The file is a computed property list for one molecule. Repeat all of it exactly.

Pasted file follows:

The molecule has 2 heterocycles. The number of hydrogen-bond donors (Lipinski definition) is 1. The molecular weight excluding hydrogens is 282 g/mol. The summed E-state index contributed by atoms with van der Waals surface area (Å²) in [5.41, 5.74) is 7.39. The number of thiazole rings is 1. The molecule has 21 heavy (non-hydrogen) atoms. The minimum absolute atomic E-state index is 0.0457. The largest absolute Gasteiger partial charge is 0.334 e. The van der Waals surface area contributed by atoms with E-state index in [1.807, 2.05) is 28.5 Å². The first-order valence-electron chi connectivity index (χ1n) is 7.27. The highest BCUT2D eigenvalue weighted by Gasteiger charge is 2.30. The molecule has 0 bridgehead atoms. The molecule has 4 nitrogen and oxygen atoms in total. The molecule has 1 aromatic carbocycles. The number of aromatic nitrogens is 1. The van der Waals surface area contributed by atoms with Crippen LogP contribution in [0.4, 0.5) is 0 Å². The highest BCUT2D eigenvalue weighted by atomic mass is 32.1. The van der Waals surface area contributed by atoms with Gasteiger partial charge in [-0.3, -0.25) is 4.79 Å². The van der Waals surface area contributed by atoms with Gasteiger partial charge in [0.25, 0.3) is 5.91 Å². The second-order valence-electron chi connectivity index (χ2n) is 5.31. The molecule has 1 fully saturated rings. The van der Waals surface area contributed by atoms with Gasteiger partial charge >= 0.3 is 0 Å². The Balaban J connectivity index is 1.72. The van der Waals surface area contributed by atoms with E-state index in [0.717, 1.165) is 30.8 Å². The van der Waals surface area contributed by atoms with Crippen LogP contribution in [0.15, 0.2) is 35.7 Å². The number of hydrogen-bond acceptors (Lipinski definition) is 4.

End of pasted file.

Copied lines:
The molecule has 2 heterocycles. The number of hydrogen-bond donors (Lipinski definition) is 1. The molecular weight excluding hydrogens is 282 g/mol. The summed E-state index contributed by atoms with van der Waals surface area (Å²) in [5.41, 5.74) is 7.39. The number of thiazole rings is 1. The molecule has 21 heavy (non-hydrogen) atoms. The minimum absolute atomic E-state index is 0.0457. The largest absolute Gasteiger partial charge is 0.334 e. The van der Waals surface area contributed by atoms with E-state index in [1.807, 2.05) is 28.5 Å². The first-order valence-electron chi connectivity index (χ1n) is 7.27. The highest BCUT2D eigenvalue weighted by Gasteiger charge is 2.30. The molecule has 0 bridgehead atoms. The molecule has 4 nitrogen and oxygen atoms in total. The molecule has 1 aromatic carbocycles. The number of aromatic nitrogens is 1. The van der Waals surface area contributed by atoms with Crippen LogP contribution in [0.4, 0.5) is 0 Å². The highest BCUT2D eigenvalue weighted by atomic mass is 32.1. The van der Waals surface area contributed by atoms with Gasteiger partial charge in [-0.3, -0.25) is 4.79 Å². The van der Waals surface area contributed by atoms with Gasteiger partial charge in [0.25, 0.3) is 5.91 Å². The second-order valence-electron chi connectivity index (χ2n) is 5.31. The molecule has 1 fully saturated rings. The van der Waals surface area contributed by atoms with Gasteiger partial charge >= 0.3 is 0 Å². The Balaban J connectivity index is 1.72. The van der Waals surface area contributed by atoms with E-state index in [0.717, 1.165) is 30.8 Å². The van der Waals surface area contributed by atoms with Crippen LogP contribution in [0.15, 0.2) is 35.7 Å². The number of hydrogen-bond acceptors (Lipinski definition) is 4.